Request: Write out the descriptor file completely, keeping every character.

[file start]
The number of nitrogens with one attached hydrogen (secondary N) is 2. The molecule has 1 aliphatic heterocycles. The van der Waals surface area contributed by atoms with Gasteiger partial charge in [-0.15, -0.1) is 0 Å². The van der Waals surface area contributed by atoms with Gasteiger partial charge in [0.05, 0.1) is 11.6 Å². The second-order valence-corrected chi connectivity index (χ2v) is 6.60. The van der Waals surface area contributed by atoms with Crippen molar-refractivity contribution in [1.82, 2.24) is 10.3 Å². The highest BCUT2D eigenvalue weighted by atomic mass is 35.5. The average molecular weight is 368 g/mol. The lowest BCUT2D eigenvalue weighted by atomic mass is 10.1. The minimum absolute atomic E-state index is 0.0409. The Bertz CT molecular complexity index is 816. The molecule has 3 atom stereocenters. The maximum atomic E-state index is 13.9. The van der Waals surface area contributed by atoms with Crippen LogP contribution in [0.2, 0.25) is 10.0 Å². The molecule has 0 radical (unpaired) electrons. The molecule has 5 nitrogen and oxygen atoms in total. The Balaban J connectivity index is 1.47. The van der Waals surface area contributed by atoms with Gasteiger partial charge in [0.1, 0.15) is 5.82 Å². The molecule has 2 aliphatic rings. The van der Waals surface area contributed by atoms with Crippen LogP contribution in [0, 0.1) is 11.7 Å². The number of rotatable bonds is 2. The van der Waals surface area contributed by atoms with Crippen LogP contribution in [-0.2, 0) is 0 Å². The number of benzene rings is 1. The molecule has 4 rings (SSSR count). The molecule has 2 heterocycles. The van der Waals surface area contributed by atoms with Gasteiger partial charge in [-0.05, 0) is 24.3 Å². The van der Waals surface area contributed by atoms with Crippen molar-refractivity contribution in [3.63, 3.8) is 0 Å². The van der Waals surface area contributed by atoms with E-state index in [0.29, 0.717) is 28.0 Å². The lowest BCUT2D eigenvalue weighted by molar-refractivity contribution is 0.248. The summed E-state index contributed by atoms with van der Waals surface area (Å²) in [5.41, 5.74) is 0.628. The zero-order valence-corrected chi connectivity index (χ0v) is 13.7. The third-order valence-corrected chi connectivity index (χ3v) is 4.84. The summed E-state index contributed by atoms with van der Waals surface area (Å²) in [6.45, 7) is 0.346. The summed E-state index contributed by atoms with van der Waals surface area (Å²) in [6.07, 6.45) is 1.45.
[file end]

The number of nitrogens with one attached hydrogen (secondary N) is 2. The molecule has 1 aliphatic heterocycles. The van der Waals surface area contributed by atoms with Gasteiger partial charge in [-0.15, -0.1) is 0 Å². The van der Waals surface area contributed by atoms with Gasteiger partial charge in [0.05, 0.1) is 11.6 Å². The second-order valence-corrected chi connectivity index (χ2v) is 6.60. The van der Waals surface area contributed by atoms with Crippen molar-refractivity contribution in [1.82, 2.24) is 10.3 Å². The highest BCUT2D eigenvalue weighted by atomic mass is 35.5. The average molecular weight is 368 g/mol. The lowest BCUT2D eigenvalue weighted by atomic mass is 10.1. The minimum absolute atomic E-state index is 0.0409. The Bertz CT molecular complexity index is 816. The molecule has 3 atom stereocenters. The maximum atomic E-state index is 13.9. The van der Waals surface area contributed by atoms with Crippen LogP contribution in [0.2, 0.25) is 10.0 Å². The molecule has 0 radical (unpaired) electrons. The molecule has 5 nitrogen and oxygen atoms in total. The Balaban J connectivity index is 1.47. The van der Waals surface area contributed by atoms with Gasteiger partial charge in [0.1, 0.15) is 5.82 Å². The molecule has 2 aliphatic rings. The van der Waals surface area contributed by atoms with Crippen LogP contribution in [0, 0.1) is 11.7 Å². The number of rotatable bonds is 2. The van der Waals surface area contributed by atoms with Crippen LogP contribution in [-0.2, 0) is 0 Å². The number of benzene rings is 1. The molecule has 4 rings (SSSR count). The molecule has 2 heterocycles. The van der Waals surface area contributed by atoms with Gasteiger partial charge in [-0.05, 0) is 24.3 Å². The van der Waals surface area contributed by atoms with Crippen molar-refractivity contribution in [3.63, 3.8) is 0 Å². The van der Waals surface area contributed by atoms with E-state index in [0.29, 0.717) is 28.0 Å². The lowest BCUT2D eigenvalue weighted by molar-refractivity contribution is 0.248. The summed E-state index contributed by atoms with van der Waals surface area (Å²) in [5.41, 5.74) is 0.628. The zero-order valence-corrected chi connectivity index (χ0v) is 13.7. The third-order valence-corrected chi connectivity index (χ3v) is 4.84. The summed E-state index contributed by atoms with van der Waals surface area (Å²) in [6.45, 7) is 0.346. The summed E-state index contributed by atoms with van der Waals surface area (Å²) in [6.07, 6.45) is 1.45.